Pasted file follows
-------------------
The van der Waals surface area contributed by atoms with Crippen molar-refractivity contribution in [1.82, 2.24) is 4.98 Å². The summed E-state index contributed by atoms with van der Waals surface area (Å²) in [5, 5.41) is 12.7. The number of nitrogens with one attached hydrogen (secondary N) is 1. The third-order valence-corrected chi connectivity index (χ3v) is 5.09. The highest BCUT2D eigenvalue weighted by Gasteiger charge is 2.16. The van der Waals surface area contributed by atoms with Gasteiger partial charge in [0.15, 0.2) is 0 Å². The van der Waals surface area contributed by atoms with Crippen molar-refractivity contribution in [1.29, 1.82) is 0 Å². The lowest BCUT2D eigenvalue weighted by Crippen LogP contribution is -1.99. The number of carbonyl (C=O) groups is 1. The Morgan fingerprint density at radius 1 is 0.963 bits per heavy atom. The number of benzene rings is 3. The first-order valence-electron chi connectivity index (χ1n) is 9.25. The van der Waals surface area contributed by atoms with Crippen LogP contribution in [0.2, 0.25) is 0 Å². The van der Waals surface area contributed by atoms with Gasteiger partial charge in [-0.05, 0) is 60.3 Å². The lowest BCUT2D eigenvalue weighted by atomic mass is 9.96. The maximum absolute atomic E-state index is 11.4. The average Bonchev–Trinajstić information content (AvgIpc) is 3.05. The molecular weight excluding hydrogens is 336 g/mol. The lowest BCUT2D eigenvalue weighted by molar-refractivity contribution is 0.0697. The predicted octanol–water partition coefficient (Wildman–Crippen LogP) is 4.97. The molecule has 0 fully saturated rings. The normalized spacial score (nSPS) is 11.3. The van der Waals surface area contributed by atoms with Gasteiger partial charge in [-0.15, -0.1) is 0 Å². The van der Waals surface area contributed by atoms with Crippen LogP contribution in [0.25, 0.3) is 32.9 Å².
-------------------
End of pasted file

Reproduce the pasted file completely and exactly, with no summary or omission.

The van der Waals surface area contributed by atoms with Crippen molar-refractivity contribution in [1.82, 2.24) is 4.98 Å². The summed E-state index contributed by atoms with van der Waals surface area (Å²) in [5, 5.41) is 12.7. The number of nitrogens with one attached hydrogen (secondary N) is 1. The third-order valence-corrected chi connectivity index (χ3v) is 5.09. The highest BCUT2D eigenvalue weighted by Gasteiger charge is 2.16. The van der Waals surface area contributed by atoms with Gasteiger partial charge in [0.15, 0.2) is 0 Å². The van der Waals surface area contributed by atoms with Crippen molar-refractivity contribution in [1.29, 1.82) is 0 Å². The lowest BCUT2D eigenvalue weighted by Crippen LogP contribution is -1.99. The number of carbonyl (C=O) groups is 1. The Morgan fingerprint density at radius 1 is 0.963 bits per heavy atom. The number of benzene rings is 3. The first-order valence-electron chi connectivity index (χ1n) is 9.25. The van der Waals surface area contributed by atoms with Crippen LogP contribution in [0.2, 0.25) is 0 Å². The van der Waals surface area contributed by atoms with Gasteiger partial charge in [-0.05, 0) is 60.3 Å². The lowest BCUT2D eigenvalue weighted by atomic mass is 9.96. The maximum absolute atomic E-state index is 11.4. The average Bonchev–Trinajstić information content (AvgIpc) is 3.05. The molecular weight excluding hydrogens is 336 g/mol. The lowest BCUT2D eigenvalue weighted by molar-refractivity contribution is 0.0697. The predicted octanol–water partition coefficient (Wildman–Crippen LogP) is 4.97. The molecule has 0 fully saturated rings. The normalized spacial score (nSPS) is 11.3. The van der Waals surface area contributed by atoms with Gasteiger partial charge in [-0.15, -0.1) is 0 Å². The van der Waals surface area contributed by atoms with Crippen LogP contribution in [0.25, 0.3) is 32.9 Å².